1. I am so glad you found this post helpful, you should definitely think about going there one day, it’s a wonderful country and one that solo travellers should definitely not avoid.

  27. Thought really does make things, and if you expect the best in life; you receive it, and the same with: expecting the worse. Your Facebook commenter is obviously a pessimist 😀

  28. Thank you for clearing some misconceptions of South Africa. I am a white female living in Johannesburg since I was 4 years old and yes you do have to be cautious but I couldn’t see myself living in any other country because to me this is my home. I am so glad you enjoyed your holiday.

    1. Thank you for reading. Your home country is absolutely amazing and it really doesn’t deserve the negative press it seems to get. Hopefully people start to realise how wonderful the country is soon!

  29. Reblogged this on Soul-O-Sista and commented:
    South Africa (flying soulo) was meant to be my adventure this year. Alas, I have chosen Cuba instead. I must say, safety was one concern of mine. But more so, I decided that Africa was a destination I wanted to experience with someone (probably because most Safari trips are in tours and I hate tours. I would prefer a private tour for 2 or 3). It was though, extremely satisfying to hear (from Traveling The World Solo), that SA can be done (and enjoyed) by a fellow female Soulo traveler!!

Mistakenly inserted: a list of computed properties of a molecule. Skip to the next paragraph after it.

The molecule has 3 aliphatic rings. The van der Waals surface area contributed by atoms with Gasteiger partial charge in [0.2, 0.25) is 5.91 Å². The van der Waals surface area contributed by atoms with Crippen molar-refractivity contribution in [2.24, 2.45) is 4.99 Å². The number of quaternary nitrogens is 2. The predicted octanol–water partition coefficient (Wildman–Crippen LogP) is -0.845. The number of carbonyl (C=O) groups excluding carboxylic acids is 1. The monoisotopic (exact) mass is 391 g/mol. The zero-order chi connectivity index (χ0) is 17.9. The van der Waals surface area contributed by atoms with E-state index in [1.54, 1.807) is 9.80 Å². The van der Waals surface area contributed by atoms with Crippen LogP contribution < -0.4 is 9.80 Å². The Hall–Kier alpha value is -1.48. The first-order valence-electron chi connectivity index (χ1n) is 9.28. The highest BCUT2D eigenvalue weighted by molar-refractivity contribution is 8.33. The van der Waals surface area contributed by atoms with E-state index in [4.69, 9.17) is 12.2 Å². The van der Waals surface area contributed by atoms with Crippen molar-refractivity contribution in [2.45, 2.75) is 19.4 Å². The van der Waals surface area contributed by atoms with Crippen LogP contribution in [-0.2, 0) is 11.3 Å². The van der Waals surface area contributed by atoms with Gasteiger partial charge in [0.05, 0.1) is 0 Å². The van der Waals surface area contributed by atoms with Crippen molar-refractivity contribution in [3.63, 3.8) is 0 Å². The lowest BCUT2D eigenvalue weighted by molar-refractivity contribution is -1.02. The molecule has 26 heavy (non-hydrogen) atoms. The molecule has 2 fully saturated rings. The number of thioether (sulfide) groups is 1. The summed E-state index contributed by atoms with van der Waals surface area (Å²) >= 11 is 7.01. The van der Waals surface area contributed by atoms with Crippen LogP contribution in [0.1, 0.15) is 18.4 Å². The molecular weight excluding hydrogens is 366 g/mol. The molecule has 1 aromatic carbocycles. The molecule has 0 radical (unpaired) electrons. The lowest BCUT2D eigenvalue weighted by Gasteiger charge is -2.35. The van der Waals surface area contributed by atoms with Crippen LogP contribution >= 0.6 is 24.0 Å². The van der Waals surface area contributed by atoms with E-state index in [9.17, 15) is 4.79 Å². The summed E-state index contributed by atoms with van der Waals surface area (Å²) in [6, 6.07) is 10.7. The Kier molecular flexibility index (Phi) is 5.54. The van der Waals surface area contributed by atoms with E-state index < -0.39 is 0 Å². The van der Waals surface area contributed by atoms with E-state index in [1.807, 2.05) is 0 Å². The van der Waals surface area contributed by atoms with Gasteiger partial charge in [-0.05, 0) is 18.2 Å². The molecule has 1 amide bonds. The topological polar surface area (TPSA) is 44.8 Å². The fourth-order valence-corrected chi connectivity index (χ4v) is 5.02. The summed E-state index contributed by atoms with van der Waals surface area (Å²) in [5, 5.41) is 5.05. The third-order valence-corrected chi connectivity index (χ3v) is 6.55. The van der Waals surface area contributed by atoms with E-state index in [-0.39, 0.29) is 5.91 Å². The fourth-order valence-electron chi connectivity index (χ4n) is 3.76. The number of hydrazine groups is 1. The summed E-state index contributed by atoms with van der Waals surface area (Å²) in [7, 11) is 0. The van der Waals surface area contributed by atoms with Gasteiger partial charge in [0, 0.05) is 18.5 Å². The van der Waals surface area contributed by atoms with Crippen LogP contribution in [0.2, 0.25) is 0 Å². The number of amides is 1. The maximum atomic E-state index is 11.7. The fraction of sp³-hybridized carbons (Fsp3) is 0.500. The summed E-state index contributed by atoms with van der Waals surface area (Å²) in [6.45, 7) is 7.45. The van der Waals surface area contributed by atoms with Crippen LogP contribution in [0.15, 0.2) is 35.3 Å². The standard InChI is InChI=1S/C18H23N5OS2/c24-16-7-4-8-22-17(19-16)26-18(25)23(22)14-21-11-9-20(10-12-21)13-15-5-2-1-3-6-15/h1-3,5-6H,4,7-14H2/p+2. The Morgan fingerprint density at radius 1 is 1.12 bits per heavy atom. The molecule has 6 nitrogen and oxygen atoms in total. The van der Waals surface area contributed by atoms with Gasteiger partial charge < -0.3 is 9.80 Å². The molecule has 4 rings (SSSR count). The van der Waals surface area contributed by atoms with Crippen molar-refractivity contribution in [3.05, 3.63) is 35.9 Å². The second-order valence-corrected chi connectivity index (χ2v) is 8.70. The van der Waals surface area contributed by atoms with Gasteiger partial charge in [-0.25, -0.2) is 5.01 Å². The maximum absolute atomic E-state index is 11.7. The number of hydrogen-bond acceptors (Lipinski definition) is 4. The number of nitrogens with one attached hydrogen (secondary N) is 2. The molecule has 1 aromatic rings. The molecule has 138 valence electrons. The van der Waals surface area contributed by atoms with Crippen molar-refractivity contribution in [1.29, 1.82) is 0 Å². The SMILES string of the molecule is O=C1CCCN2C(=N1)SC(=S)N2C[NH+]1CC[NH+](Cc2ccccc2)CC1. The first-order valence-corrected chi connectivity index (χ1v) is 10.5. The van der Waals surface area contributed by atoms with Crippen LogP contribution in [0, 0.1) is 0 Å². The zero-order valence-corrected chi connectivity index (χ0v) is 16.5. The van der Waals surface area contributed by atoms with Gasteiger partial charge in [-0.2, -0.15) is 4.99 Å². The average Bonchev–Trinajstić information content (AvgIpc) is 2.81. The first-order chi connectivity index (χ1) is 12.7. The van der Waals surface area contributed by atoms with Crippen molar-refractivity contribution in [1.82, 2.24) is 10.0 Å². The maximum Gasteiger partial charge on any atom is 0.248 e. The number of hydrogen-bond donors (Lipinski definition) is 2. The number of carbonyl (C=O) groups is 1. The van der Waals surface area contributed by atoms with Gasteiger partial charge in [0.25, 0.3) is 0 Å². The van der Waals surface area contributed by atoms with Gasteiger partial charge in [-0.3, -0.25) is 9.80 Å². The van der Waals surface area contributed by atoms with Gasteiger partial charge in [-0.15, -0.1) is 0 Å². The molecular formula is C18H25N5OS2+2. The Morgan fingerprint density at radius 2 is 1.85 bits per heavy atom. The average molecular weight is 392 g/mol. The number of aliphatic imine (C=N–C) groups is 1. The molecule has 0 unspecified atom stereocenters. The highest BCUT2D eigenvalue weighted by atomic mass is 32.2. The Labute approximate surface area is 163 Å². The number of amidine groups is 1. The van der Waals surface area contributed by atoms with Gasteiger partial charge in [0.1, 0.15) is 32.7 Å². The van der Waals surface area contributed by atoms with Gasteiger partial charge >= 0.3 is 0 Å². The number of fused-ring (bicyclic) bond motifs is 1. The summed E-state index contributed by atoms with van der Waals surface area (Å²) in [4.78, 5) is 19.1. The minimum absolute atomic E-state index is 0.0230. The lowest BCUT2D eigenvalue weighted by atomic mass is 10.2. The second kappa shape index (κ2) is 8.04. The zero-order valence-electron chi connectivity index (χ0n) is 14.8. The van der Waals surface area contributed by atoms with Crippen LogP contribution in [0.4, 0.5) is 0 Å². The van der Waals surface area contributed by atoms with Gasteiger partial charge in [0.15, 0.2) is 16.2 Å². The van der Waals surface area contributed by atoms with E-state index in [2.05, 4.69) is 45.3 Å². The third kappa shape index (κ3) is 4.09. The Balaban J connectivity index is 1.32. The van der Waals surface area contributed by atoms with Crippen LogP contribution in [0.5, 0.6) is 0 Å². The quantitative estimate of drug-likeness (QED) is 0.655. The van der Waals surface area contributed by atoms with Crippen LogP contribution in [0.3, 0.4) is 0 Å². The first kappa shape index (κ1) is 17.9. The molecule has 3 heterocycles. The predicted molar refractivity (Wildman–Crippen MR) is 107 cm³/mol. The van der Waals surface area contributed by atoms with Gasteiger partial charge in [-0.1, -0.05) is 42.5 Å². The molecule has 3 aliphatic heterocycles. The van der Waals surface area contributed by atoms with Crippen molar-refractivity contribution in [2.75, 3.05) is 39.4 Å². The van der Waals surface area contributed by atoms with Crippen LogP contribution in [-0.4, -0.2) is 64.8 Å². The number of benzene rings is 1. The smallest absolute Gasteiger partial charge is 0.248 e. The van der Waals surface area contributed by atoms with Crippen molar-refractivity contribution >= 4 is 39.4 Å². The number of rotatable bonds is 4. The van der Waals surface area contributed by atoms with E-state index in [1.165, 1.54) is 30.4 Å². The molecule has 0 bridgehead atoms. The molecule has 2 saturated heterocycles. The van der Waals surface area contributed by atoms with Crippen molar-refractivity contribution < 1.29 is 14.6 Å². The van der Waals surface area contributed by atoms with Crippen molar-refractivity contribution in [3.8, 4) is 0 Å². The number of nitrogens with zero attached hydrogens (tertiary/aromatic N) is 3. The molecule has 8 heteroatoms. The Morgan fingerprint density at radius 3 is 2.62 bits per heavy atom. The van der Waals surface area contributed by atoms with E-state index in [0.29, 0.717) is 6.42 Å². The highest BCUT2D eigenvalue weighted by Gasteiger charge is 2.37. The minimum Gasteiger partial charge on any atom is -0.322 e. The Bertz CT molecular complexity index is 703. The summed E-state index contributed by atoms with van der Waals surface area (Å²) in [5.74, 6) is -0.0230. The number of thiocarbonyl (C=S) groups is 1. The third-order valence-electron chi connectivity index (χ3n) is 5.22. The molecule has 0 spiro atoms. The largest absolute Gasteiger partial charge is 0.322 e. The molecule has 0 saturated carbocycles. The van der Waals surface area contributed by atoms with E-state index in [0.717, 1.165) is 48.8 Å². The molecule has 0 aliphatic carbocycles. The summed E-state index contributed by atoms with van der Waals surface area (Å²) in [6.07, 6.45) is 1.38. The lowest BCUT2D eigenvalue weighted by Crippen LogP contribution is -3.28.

30. Just added you to my “linked” list on my blog. Why? Because your adventures tug at the strings of my heart and since many of my readers are “van dwellers” and nomads it seemed fitting. As always I encourage people to go out and adventure, even if it’s not at the level of path you follow.
    “Get out, Be safe, Go adventure.

    Love reading your travels, so keep on going and if you ever make it to the U.S. come see the Red River Gorge area. I know a pretty good guide. 😉

    1. I shall definitely keep that in mind! I’m looking at heading for Central American countries next year so I wouldn’t be too far away… 🙂

  31. South Africa is where I live. Your post about the safety in this country as well as the tips and advice are also well thought through and true. I don’t know if you’re still in SA but I’d appreciate it if you’d give a quick glance at my blog – I have posts on some nice trails in the Western Cape. Enjoy our country!

  32. Thanks for the great article. I wish I had the ability to roam freely when I was in India recently. But the company that I was working for restricted my activities in the interest of my safety. I will have to go back there later this year and I will keep your tips in mind when I “sneak” out of my hotel room to explore.

  33. Heck, you can get pickpocketed in Milwaukee and ripped off by a cabbie in Chicago. And people here in Charlotte run red lights all the time. Safe travel means planning and understanding, and you’ve got this down pat.

    Also, I’m glad you took on this adventure the way you did, to dispel the myth, but also to point out that it isn’t without caution that any of us should travel anywhere.

  34. I loved this post! Many of my acquaintances are anti solo travel in any form, so it can get discouraging at times. This was certainly a post that I needed to read.

    1. I understand that completely, so many people still dislike that I travel solo. But at the end of the day, it’s safer than most are aware and travel is something you do for yourself, not anyone else, so pay no mind to the negativity 😊